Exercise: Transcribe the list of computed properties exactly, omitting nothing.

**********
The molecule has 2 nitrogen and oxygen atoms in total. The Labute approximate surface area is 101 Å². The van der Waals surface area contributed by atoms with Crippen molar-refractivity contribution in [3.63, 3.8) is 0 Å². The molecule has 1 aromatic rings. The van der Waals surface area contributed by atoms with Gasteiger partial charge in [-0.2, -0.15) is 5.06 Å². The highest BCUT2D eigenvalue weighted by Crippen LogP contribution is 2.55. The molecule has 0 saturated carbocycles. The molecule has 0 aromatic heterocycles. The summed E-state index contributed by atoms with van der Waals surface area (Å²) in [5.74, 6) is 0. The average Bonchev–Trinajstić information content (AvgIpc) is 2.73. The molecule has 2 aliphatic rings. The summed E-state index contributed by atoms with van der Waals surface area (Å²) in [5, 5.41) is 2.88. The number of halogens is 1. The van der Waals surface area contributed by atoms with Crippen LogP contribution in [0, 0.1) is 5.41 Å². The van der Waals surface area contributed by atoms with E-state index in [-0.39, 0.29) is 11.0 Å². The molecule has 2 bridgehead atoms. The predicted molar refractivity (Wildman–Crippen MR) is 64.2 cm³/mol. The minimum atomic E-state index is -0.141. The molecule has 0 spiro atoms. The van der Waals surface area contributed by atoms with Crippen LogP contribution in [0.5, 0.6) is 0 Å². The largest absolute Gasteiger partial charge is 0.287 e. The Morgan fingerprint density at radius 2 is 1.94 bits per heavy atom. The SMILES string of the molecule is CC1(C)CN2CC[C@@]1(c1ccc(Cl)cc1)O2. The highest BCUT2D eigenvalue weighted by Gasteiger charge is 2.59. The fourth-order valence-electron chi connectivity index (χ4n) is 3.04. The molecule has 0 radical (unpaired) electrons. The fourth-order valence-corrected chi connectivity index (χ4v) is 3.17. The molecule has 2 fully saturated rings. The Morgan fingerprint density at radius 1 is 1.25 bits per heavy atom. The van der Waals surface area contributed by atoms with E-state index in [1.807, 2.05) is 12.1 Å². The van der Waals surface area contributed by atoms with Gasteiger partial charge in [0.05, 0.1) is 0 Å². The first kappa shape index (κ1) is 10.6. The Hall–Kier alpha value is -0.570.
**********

The molecule has 2 nitrogen and oxygen atoms in total. The Labute approximate surface area is 101 Å². The van der Waals surface area contributed by atoms with Crippen molar-refractivity contribution in [3.63, 3.8) is 0 Å². The molecule has 1 aromatic rings. The van der Waals surface area contributed by atoms with Gasteiger partial charge in [-0.2, -0.15) is 5.06 Å². The highest BCUT2D eigenvalue weighted by Crippen LogP contribution is 2.55. The molecule has 0 saturated carbocycles. The molecule has 0 aromatic heterocycles. The summed E-state index contributed by atoms with van der Waals surface area (Å²) in [5.74, 6) is 0. The average Bonchev–Trinajstić information content (AvgIpc) is 2.73. The molecule has 2 aliphatic rings. The summed E-state index contributed by atoms with van der Waals surface area (Å²) in [5, 5.41) is 2.88. The number of halogens is 1. The van der Waals surface area contributed by atoms with Crippen LogP contribution in [0, 0.1) is 5.41 Å². The van der Waals surface area contributed by atoms with E-state index in [-0.39, 0.29) is 11.0 Å². The molecule has 2 bridgehead atoms. The predicted molar refractivity (Wildman–Crippen MR) is 64.2 cm³/mol. The minimum atomic E-state index is -0.141. The molecule has 0 spiro atoms. The van der Waals surface area contributed by atoms with Crippen LogP contribution in [0.5, 0.6) is 0 Å². The largest absolute Gasteiger partial charge is 0.287 e. The Morgan fingerprint density at radius 2 is 1.94 bits per heavy atom. The SMILES string of the molecule is CC1(C)CN2CC[C@@]1(c1ccc(Cl)cc1)O2. The highest BCUT2D eigenvalue weighted by Gasteiger charge is 2.59. The fourth-order valence-electron chi connectivity index (χ4n) is 3.04. The molecule has 0 radical (unpaired) electrons. The fourth-order valence-corrected chi connectivity index (χ4v) is 3.17. The molecule has 2 fully saturated rings. The Morgan fingerprint density at radius 1 is 1.25 bits per heavy atom. The van der Waals surface area contributed by atoms with E-state index in [1.807, 2.05) is 12.1 Å². The van der Waals surface area contributed by atoms with Gasteiger partial charge in [0.05, 0.1) is 0 Å². The first kappa shape index (κ1) is 10.6. The Hall–Kier alpha value is -0.570.